12. acss

    acss Well-Known Member Supporting Vendor

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    dan- i truely admire and appreciate your comments- wally riebesell
     
  13. Ifitfliesitdies

    Ifitfliesitdies Member

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    Well said Dan!

    I know the kids and volunteers at the ranges where I shoot. I've seen them do all sorts of crazy things with other shooters on their fields. However when I go to shoot, I make sure that they know I appreciate what they're doing. While they may or may not appreciate heart felt thanks, they're really there to make money in the way of TIPS! Why else would one work for $5.00 or $6.00 less per hour than you'd make at Wal*Mart or McDonalds.

    I give them a few dollars for every game I shoot. I've never had one fall asleep or take a long time to load the machine or take an extended break.

    I believe that you get what you pay for. If you want good service you have to be willing to pay for it! If you're cheap with the people who provide service, you're just not going to get good service.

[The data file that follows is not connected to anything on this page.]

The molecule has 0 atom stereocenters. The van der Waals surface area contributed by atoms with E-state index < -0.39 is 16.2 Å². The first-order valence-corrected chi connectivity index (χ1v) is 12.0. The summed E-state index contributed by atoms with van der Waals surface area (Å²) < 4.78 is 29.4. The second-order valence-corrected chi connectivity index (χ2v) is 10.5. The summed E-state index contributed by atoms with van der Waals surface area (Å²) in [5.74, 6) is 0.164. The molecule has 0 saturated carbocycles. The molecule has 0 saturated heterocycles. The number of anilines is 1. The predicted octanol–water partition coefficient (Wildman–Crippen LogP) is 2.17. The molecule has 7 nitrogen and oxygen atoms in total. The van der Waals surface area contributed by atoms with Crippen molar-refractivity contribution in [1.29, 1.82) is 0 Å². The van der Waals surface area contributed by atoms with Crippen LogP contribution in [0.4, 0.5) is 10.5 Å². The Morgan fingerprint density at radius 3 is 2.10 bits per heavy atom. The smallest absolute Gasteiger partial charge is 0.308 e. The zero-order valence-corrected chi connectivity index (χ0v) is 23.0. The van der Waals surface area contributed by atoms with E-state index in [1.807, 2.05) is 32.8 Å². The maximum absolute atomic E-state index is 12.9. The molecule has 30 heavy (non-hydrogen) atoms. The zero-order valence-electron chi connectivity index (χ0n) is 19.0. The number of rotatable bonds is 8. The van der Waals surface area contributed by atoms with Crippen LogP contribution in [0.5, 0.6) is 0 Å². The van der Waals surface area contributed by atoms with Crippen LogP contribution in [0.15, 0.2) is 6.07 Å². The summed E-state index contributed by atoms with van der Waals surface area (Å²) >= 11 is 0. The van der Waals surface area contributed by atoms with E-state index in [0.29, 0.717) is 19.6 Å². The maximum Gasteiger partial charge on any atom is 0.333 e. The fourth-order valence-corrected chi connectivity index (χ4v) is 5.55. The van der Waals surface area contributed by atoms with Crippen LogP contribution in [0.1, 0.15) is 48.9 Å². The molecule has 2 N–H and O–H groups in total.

When I go to restaurants I like, I make sure I leave a good tip for good service.

    It's really that simple.

    There are of course exceptions to the rule but I have found them to be few and far between.


    Shoot well,
    Tom
     
  14. KEYBEAR

    KEYBEAR Active Member

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    If the squad does get a good kid I make it a point to tell them they did a good job . If they did a bad job I don,t say anything . With the cost - time and money to shoot registerd Trap I just don,t have time to babyset .

    ALF
     
  15. LDAdd

    LDAdd TS Member

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    Respectfully to "Over the Hill",

    I think you have a short memory re the trap help in the past...just like today, there were the shining stars and the bummers. Today I find young people working the clubs all the way from total inability with math, to those very sharp, quick-witted hard workers. Nothing much has changed.